The airline demonstrated that its decision was due to poor job
       performance. Specifically, the airline demonstrated that the
       employee had made numerous significant errors in her work and
       failed to correct them before her leave. As required by the FMLA,
       the airline had reinstated the sales agent to the same position she
       held prior to her leave. However, the airline was not obligated to
       allow her to remain in a position she could not perform.
iii.   Carter v. Enterprise Rent-A-Car Co. 2002 WL 1759821 (N.D. Ill.,
       2002) Account Executive established a causal connection between
       her request for two months of FMLA leave to care for a sick child
       and her termination on the basis that she had taken a gas card
       home. Six days after submitting her request for leave, her manager
       reported her for taking a gas card home, although no other
       employees had been reported for such actions. In addition, the
       plaintiff’s manager, who was aware of the request for FMLA
       leave, had spoken to the vice president regarding the manager's
       belief that the plaintiff had taken the card only after the FMLA
       leave was requested.


iv.    Chandler v. Specialty Tires Of America (Tennessee), Inc., 283
       F.3d 818 (6th Cir. 2002). Jury was reasonable in finding that
       supervisor’s motive for terminating a personnel assistant was due
       to her taking of FMLA leave, and not his proffered reason that her
       suicide attempt demonstrated a lack of responsibility. The FMLA
       protects an employee from adverse action as a result of his taking
       leave for a serious medical condition. It does not protect an
       employee from adverse action motivated by the underlying
       medical condition itself. The jury was reasonable in finding
       causation between the plaintiff’s taking of FMLA leave and her
       termination, and that the underlying reason for her termination was
       in retaliation for taking FMLA leave and not for the suicide
       attempt itself.
v.     Wascura v. City of South Miami, 257 F.3d 1238 (11th Cir. 2001).
       City clerk failed to establish a causal connection between her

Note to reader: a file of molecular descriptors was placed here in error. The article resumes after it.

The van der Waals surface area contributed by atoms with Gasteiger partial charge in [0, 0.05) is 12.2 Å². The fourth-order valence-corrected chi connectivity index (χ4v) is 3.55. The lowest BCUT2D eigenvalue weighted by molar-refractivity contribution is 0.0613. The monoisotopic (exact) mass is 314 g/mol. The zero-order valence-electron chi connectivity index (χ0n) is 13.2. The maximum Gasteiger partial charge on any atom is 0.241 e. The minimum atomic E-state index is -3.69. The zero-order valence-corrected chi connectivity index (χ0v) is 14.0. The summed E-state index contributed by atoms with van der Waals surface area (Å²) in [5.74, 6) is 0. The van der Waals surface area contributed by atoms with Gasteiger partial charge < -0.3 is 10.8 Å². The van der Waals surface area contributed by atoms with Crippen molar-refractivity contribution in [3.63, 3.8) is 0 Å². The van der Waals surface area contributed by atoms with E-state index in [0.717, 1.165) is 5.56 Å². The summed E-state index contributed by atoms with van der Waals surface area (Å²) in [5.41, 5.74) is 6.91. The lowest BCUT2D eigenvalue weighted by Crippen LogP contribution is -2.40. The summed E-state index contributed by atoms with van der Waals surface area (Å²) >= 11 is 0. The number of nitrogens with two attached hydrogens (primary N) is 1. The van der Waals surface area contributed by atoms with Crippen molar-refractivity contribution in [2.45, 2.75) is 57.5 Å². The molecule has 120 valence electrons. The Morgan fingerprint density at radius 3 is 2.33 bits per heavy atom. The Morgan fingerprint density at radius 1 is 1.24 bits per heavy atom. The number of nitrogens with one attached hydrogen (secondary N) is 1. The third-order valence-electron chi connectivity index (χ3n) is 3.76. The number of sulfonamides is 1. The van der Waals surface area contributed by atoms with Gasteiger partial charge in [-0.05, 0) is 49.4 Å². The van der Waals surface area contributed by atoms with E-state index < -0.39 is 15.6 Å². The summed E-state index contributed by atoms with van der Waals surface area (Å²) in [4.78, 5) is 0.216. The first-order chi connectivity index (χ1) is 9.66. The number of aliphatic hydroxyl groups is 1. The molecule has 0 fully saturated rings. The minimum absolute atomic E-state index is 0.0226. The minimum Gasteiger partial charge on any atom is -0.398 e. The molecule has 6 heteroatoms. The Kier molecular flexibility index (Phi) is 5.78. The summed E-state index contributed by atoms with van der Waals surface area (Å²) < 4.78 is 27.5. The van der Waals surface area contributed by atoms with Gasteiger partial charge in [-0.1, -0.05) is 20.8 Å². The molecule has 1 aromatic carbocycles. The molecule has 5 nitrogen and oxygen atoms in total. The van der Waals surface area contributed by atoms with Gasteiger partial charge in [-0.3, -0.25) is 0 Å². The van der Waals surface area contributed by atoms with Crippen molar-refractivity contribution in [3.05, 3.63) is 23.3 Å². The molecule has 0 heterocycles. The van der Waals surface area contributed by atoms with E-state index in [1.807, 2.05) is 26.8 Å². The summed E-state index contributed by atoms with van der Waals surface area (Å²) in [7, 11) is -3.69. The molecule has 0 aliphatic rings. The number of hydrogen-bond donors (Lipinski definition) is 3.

giving notice of a potential need for FMLA leave in order to care
       for her AIDS-stricken son, and her termination three and a half
       months later. The city’s proffered reason for termination was a
       lack of trust based on her distributing misinformation at an
       important meeting. Aside from the temporal proximity, plaintiff
       introduced virtually no evidence of a causal connection. In light of
        the other evidence in the record, such as her the three and one- half
        month temporal proximity is insufficient to create a jury issue on
        causation.
vi.     Gilliam v. United Parcel Serv., 233 F.3d 969 (7th Cir. 2000).
        Employee’s termination for not complying with his company’s
        leave policy following the birth of his child was not protected
        under the FMLA. The FMLA’s regulations provide that "An
        employer may ... require an employee to comply with the
        employer's usual and customary notice and procedure requirements
        for requesting leave." The fact that the employee was requesting
        FMLA leave did not abrogate the employer’s usual employee leave
        policy since the FMLA proscribes only the bare minimum
        requirements.
vii.    Aubuchon v. Knauf Fiberglass, GMBH, 240 F. Supp. 2d 859 (S.D.
        Ind. 2003). Laborer failed to demonstrate that a fiberglass
        manufacturer retaliated against him by firing him after he took
        FMLA leave. The company was justified in firing him because he